Late on Monday, Macron, a centrist former economy minister and ex-banker sought to kill rumours of a gay relationship outside his marriage to Brigitte Trogneux and push his campaign on.
"If you're told I lead a double life with Mr Gallet, it's because my hologram has escaped," Macron told supporters, referring to Radio France chief executive Mathieu Gallet.
A spokeswoman said the comments were "a clear denial of the rumours about his private life".
It is Fillon's campaign, though, that has been hit by scandal. On Monday he apologised for what he said was an error of judgment regarding the employment of family members, but said his wife's work had been genuine and legal and vowed to fight on.
In a voter survey published on Tuesday, 65 percent of respondents polled after he made his comments said they still wanted him replaced as candidate of the centre-right, a figure that will do little to soothe anxieties within his party, The Republicans.
Le Canard Enchaine, the satirical weekly that broke the scandal involving Fillon's wife, Penelope, made new allegations on Tuesday. In addition to the roughly one million euros paid to her and two of the couple's adult children, the newspaper said she had also received severance pay totalling 45,000 euros ($48,105) over the years.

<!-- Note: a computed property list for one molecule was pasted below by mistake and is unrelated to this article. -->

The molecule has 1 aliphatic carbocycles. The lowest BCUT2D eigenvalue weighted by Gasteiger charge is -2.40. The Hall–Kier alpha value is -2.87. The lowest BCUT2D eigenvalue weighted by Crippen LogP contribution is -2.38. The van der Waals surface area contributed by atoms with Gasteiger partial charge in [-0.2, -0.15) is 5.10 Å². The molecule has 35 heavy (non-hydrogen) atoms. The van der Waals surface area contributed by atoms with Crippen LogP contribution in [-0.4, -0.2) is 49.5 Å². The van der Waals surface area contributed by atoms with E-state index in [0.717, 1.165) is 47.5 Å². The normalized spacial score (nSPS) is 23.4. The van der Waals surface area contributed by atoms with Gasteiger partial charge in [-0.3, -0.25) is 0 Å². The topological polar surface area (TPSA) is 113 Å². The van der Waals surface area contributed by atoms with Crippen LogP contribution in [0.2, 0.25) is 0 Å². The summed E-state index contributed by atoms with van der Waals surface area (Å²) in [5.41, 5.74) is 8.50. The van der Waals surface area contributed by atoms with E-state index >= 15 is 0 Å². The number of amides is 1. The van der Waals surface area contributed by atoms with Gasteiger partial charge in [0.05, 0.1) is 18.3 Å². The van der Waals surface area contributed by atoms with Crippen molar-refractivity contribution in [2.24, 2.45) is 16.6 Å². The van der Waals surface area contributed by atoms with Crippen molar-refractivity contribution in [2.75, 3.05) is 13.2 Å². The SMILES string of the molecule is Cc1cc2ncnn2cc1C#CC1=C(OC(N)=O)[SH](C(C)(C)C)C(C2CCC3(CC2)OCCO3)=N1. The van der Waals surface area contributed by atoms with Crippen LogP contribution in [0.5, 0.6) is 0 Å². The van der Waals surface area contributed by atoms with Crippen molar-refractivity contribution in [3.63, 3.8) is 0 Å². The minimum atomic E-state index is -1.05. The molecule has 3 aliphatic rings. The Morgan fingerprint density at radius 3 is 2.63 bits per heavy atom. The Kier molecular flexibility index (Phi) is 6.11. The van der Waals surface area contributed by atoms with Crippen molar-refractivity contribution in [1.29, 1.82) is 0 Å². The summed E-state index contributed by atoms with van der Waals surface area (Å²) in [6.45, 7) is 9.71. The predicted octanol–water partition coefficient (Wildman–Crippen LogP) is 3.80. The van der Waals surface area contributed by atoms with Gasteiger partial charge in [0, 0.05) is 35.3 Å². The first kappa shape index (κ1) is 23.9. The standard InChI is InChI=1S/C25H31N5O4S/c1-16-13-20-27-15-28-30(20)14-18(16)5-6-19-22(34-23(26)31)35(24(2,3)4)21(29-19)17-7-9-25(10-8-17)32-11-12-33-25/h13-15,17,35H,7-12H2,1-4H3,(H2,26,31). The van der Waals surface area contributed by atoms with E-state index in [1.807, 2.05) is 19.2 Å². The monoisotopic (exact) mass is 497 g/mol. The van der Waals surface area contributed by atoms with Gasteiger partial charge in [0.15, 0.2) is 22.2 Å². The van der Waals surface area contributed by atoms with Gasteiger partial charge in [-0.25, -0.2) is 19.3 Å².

Fillon, who said on Monday he was a victim of "media lynching", hit back immediately with a statement in which he contested the figures given by the weekly.
"Not only does le Canard Enchaine try to cast doubt, wrongly, over the calculation of the net average salary of my wife but it commits numerous errors in analysing information on the pay slips," he said.
"Only a desire to cause harm can explain this report which is full of lies," he said.
Heaping more pressure on the centre-right party, it emerged that a magistrate had ordered ex-president Nicolas Sarkozy to stand trial over election financing irregularities - a reminder of the party's past brushes with financial scandal.